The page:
• Export Citation
  • Wang, J., Cole H. L. , Carlson D. J. , Miller E. R. , Beierle K. , Paukkunen A. , and Laine T. K. , 2002: Corrections of humidity measurement errors from the Vaisala RS80 radiosonde—Application to TOGA COARE data. J. Atmos. Oceanic Technol, 19 , 9811002.

    • Crossref
    • Search Google Scholar
    • Export Citation
  • Wexler, A., 1976: Vapor pressure formulation for water in range 0 to 100°C: A revision. J. Res. Natl. Bur. Stand, 80A , 775785.

  • WMO, 1996: Guide to meteorological instruments and methods of observation. WMO Publ. 8, World Meteorological Organization, 21 pp.

  • WMO, 2002: Observing stations. Vol. A. WMO Publ. 9, World Meteorological Organization, 33 pp.

Fig. 1.
Fig. 1.

RS80 temperature response upon being moved outside from a +18°C building when the outdoor air temperature was −66°C on 20 Sep 2001. The asterisks are the reported data, at 8-s intervals, the solid curve is an exponential decay fit to the data, and the dash–dot line approximates what would likely have been recorded with higher-resolution data with a gap left near the transition

Citation: Journal of Atmospheric and Oceanic Technology 21, 5; 10.1175/1520-0426(2004)021<0825:THAPRO>2.0.CO;2

Fig. 2.
Fig. 2.

Scatterplots of (a) e-folding time for the RS80 temperature response, (b) time t1 before the exponential decay in RS80 relative humidity response, (c) e-folding time for the RS80 relative humidity response after time t1, (d) time to reach maximum error in RS80 pressure response, (e) maximum error in RS80 pressure response, and (f) e-folding time for the RS80 pressure response, all vs the change in temperature as the sonde was moved from inside to outside. The crosses indicate data collected as a sonde was moved outside from an unheated building; all other data are plotted as dots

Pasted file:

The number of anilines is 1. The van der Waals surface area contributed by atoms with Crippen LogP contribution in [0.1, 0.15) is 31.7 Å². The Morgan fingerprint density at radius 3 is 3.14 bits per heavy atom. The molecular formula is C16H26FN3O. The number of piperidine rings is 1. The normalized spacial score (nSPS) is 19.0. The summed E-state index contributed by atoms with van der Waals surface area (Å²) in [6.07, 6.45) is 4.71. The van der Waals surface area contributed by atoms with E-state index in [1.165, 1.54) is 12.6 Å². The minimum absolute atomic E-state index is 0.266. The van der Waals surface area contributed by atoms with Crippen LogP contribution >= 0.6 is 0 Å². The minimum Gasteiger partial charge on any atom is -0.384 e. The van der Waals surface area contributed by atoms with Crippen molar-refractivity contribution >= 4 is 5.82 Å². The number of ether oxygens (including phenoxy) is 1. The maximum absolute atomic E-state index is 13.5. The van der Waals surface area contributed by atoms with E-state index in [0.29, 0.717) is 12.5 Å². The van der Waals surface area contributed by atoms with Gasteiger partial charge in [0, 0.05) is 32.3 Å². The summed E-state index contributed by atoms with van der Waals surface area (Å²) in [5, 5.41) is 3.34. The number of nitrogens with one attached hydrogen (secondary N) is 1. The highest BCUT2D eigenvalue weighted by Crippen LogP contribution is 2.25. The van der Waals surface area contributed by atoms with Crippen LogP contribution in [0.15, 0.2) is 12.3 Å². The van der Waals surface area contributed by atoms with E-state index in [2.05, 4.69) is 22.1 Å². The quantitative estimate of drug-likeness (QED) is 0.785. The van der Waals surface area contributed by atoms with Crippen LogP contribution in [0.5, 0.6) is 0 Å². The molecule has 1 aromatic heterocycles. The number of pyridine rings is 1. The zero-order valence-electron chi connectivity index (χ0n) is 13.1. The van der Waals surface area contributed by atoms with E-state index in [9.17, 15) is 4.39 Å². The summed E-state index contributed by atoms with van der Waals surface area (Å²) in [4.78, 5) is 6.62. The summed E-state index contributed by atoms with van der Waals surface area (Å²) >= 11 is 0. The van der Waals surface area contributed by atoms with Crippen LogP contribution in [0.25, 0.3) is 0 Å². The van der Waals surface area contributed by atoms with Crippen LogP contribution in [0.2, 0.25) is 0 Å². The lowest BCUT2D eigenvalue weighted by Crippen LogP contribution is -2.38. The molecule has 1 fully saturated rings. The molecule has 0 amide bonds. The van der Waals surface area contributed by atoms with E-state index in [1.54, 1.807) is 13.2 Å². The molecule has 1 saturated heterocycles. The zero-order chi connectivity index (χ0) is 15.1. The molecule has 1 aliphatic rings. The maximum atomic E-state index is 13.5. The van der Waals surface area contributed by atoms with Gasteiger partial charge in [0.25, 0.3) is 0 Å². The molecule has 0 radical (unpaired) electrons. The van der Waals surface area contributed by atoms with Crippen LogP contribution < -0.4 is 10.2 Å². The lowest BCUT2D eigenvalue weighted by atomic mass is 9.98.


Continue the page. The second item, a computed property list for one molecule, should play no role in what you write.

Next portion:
Citation: Journal of Atmospheric and Oceanic Technology 21, 5; 10.1175/1520-0426(2004)021<0825:THAPRO>2.0.CO;2

Fig. 3.
Fig. 3.

RS80 humidity response for the same case as in Fig. 1. The relative humidity indoors was about 47% and outdoors was about 53% (101% w.r.t. ice). The dots are the reported data, at 8-s intervals, and the solid curve is an exponential decay fit to the data

Citation: Journal of Atmospheric and Oceanic Technology 21, 5; 10.1175/1520-0426(2004)021<0825:THAPRO>2.0.CO;2

Fig. 4.
Fig. 4.

Pressure reported by an RS80 after being taken outside for the same case as in Figs. 1 and 3. The dots show the reported data, and the solid curve is an exponential decay fit to the latter part of the data

Citation: Journal of Atmospheric and Oceanic Technology 21, 5; 10.1175/1520-0426(2004)021<0825:THAPRO>2.0.CO;2

Fig. 5.
Fig. 5.

The maximum error in pressure reported by an RS80 (δP) vs the difference between starting and ending temperature, for all cases, including those that went from outside to inside (positive temperature changes). The results of a linear regression on the data are also shown

Citation: Journal of Atmospheric and Oceanic Technology 21, 5; 10.1175/1520-0426(2004)021<0825:THAPRO>2.0.CO;2

Fig. 6.
Fig. 6.

The error in pressure reported by an RS80 vs the rate of change of the internal temperature with time (dTint/dt) for the same case as is shown in Fig. 4

Citation: Journal of Atmospheric and Oceanic Technology 21, 5; 10.1175/1520-0426(2004)021<0825:THAPRO>2.0.CO;2

Fig. 7.
Fig. 7.

(a) The temperature profile from the sounding at 0000 UTC 16 Oct 2001, made using an RS80, and (b) the estimated error in the temperature profile that results from the pressure error

Citation: Journal of Atmospheric and Oceanic Technology 21, 5; 10.1175/1520-0426(2004)021<0825:THAPRO>2.0.CO;2

Fig. 8.
Fig. 8.

Relative humidity reported by an AIR 4A sonde after being taken outside from a +4°C building on 18 Jan 2001, when the outdoor air temperature was −26°C. The plus signs are the recorded data and the solid curve is an exponential decay fit to the latter data

Citation: Journal of Atmospheric and Oceanic Technology 21, 5; 10.1175/1520-0426(2004)021<0825:THAPRO>2.0.CO;2

Fig. 9.
Fig. 9.